The National Aeronautics and Space Administration (NASA) has shared its launch plans for the Space Launch System (SLS) which is the agency's rocket that will kick off its Artemis program. This program is a set of missions that aims at developing a sustained presence on the Moon, and during a teleconference held earlier today, agency officials gave out tentative launch dates that they might commit to for the first Artemis launch. They also shared that the earliest launch date for the rocket is August 28th, followed by two more within the first week of September.
NASA Gears Up To Launch Rocket Aimed At Developing Sustainable Presence On The Moon
The Artemis 1 launch is purely a test launch that will aim towards providing the space agency with valuable data to get comfortable with its systems, perform a series of complex maneuvers that will place astronauts in the Moon's vicinity and bring them back to Earth and test the Orion spacecraft that will carry them from Earth to an orbiting lunar space station called the Lunar Gateway.
During the teleconference, agency officials shared that so far NASA is yet to commit to a specific launch date, but that the agency has a couple of dates in mind. The earliest of these is August 28th, followed by two other opportunities on the 2nd and 5th of September.
Whether NASA is comfortable with launching in August depends on several factors, as the agency is working with the rocket and addressing issues that have popped up over the past couple of months. Some of these include loose fittings for the rocket's umbilicals, installing batteries for the core stage, safing and arming devices for the flight termination system (FTS) and technology demonstrations for the Orion spacecraft such as its mannequins and video assistance systems for deep space.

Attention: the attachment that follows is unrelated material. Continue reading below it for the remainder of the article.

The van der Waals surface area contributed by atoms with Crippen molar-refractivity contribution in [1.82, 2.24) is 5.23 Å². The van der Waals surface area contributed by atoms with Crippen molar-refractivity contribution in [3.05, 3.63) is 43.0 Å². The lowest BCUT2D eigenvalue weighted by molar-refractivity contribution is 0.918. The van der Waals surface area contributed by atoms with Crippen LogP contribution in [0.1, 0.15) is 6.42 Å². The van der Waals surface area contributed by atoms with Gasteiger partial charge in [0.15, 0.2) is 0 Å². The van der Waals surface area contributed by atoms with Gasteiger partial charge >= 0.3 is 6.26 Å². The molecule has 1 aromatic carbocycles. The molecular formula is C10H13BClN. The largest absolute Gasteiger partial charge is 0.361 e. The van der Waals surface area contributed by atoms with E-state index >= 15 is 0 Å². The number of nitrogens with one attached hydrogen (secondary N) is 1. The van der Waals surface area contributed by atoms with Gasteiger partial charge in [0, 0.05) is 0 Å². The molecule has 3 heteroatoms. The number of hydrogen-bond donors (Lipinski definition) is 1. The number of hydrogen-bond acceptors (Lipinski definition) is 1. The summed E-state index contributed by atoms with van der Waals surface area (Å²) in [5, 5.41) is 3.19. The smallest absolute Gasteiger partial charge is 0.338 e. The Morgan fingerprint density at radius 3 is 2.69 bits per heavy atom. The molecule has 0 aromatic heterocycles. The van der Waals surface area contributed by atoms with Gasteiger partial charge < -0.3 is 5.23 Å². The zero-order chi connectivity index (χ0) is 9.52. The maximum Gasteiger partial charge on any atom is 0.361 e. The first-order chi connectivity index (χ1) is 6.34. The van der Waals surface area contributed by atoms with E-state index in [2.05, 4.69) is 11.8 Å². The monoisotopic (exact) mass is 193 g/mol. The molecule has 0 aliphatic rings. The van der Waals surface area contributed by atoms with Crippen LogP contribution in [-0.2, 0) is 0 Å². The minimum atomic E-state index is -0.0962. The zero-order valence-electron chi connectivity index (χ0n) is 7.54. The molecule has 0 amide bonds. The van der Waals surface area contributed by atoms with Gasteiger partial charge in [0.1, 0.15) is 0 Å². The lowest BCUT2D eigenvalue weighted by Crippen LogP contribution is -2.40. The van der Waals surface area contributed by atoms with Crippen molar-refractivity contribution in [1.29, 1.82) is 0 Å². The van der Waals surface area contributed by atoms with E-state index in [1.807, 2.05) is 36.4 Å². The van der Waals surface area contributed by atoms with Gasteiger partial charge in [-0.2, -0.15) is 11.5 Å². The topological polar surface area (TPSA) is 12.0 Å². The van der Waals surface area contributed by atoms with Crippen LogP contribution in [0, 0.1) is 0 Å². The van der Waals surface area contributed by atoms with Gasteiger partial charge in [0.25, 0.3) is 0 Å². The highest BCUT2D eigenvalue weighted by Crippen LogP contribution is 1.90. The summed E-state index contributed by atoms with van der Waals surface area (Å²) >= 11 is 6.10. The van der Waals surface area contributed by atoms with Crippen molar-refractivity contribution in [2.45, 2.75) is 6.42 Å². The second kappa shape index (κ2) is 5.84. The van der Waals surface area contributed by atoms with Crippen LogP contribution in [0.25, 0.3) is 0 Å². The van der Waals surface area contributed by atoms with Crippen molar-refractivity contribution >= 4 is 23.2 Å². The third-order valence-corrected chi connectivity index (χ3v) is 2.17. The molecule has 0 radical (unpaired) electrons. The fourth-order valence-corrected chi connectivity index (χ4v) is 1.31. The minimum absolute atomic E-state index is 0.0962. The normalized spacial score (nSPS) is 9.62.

The Orion spacecraft will play a big role during the test flight, as NASA will focus a significant portion of its efforts on testing and studying it. According to NASA, the main objective of the mission is to evaluate Orion's reentry. As it enters the atmosphere, the spacecraft will be traveling at Mach 32 or roughly 24,500 miles per hour and its heatshield will have to withstand temperatures that are half as hot as the Sun's surface. These conditions cannot be replicated on Earth, and given the fact that the heatshield is a new design, NASA will be on the lookout for any complication that might arise due to the extreme entry conditions and profile.
This heatshield is built in blocks with a new material called AVOCAT, and the test mission will check for hotspots and any gaps between these blocks that might pose a danger to the spacecraft as it reenters the Earth and faces temperatures as high as 5,000 degrees Fahrenheit.
Additionally, as part of its reentry profile, the Orion spacecraft will also use an entirely new technique referred to as 'skip entry'. This will see the ship dip into the Earth before raising its altitude again in order to extend its range. NASA states that this new profile will improve Orion's landing precision, make the journey safer for astronauts and reduce the resources that the Navy has to spend on its recovery ships. The skip entry profile will result in lesser g-forces on the crew and evenly spread out temperatures for the heat shield.
Other objectives for the flight include testing and demonstrating the spacecraft, the rocket and teams across different NASA facilities, ensuring that Orion can pass through hazardous areas such as the Van Allen belts and successfully recovering the spaceship post splashdown. The journey to the Moon will involve six burns in pairs of two, the first two of which will ensure that Orion makes it to a lunar orbit and the last will place it back on its way to Earth. The mission will last for either 39 or 42 days depending on its launch date.